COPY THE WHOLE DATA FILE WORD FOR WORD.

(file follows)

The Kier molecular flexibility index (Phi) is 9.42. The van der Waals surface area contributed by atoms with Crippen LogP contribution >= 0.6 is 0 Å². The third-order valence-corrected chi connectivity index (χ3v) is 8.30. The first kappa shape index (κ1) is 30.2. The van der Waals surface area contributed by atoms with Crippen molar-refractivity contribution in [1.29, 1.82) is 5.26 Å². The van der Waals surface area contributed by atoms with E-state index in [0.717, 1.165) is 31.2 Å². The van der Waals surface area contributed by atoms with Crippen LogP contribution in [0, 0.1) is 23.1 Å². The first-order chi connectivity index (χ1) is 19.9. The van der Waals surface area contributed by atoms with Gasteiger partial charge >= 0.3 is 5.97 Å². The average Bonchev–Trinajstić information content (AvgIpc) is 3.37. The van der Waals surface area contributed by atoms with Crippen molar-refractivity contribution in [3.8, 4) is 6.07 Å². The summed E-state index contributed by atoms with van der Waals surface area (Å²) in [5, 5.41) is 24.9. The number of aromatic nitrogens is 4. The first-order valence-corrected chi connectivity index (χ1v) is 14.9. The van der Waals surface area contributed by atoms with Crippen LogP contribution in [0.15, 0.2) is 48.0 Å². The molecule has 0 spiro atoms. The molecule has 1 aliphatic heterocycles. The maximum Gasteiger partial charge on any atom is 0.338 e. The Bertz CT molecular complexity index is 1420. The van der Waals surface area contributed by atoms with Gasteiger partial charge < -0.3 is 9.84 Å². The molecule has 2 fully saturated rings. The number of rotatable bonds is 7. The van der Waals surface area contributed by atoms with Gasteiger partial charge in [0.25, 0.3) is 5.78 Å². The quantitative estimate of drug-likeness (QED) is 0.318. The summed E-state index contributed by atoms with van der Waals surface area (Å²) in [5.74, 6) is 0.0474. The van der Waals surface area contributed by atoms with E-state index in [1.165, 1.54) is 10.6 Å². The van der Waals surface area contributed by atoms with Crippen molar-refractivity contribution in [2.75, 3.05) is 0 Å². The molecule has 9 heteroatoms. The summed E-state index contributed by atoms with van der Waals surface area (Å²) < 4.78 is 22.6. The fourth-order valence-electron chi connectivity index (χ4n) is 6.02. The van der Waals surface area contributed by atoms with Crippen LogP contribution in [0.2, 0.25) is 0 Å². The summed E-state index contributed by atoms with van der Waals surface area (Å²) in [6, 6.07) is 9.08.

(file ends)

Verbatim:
The Kier molecular flexibility index (Phi) is 9.42. The van der Waals surface area contributed by atoms with Crippen LogP contribution >= 0.6 is 0 Å². The third-order valence-corrected chi connectivity index (χ3v) is 8.30. The first kappa shape index (κ1) is 30.2. The van der Waals surface area contributed by atoms with Crippen molar-refractivity contribution in [1.29, 1.82) is 5.26 Å². The van der Waals surface area contributed by atoms with E-state index in [0.717, 1.165) is 31.2 Å². The van der Waals surface area contributed by atoms with Crippen LogP contribution in [0, 0.1) is 23.1 Å². The first-order chi connectivity index (χ1) is 19.9. The van der Waals surface area contributed by atoms with Gasteiger partial charge >= 0.3 is 5.97 Å². The average Bonchev–Trinajstić information content (AvgIpc) is 3.37. The van der Waals surface area contributed by atoms with Crippen molar-refractivity contribution in [3.8, 4) is 6.07 Å². The summed E-state index contributed by atoms with van der Waals surface area (Å²) in [5, 5.41) is 24.9. The number of aromatic nitrogens is 4. The first-order valence-corrected chi connectivity index (χ1v) is 14.9. The van der Waals surface area contributed by atoms with Crippen LogP contribution in [0.15, 0.2) is 48.0 Å². The molecule has 0 spiro atoms. The molecule has 1 aliphatic heterocycles. The maximum Gasteiger partial charge on any atom is 0.338 e. The Bertz CT molecular complexity index is 1420. The van der Waals surface area contributed by atoms with Gasteiger partial charge < -0.3 is 9.84 Å². The molecule has 2 fully saturated rings. The number of rotatable bonds is 7. The van der Waals surface area contributed by atoms with Gasteiger partial charge in [0.25, 0.3) is 5.78 Å². The quantitative estimate of drug-likeness (QED) is 0.318. The summed E-state index contributed by atoms with van der Waals surface area (Å²) in [5.74, 6) is 0.0474. The van der Waals surface area contributed by atoms with E-state index in [1.165, 1.54) is 10.6 Å². The van der Waals surface area contributed by atoms with Crippen molar-refractivity contribution in [2.75, 3.05) is 0 Å². The molecule has 9 heteroatoms. The summed E-state index contributed by atoms with van der Waals surface area (Å²) < 4.78 is 22.6. The fourth-order valence-electron chi connectivity index (χ4n) is 6.02. The van der Waals surface area contributed by atoms with Crippen LogP contribution in [0.2, 0.25) is 0 Å². The summed E-state index contributed by atoms with van der Waals surface area (Å²) in [6, 6.07) is 9.08.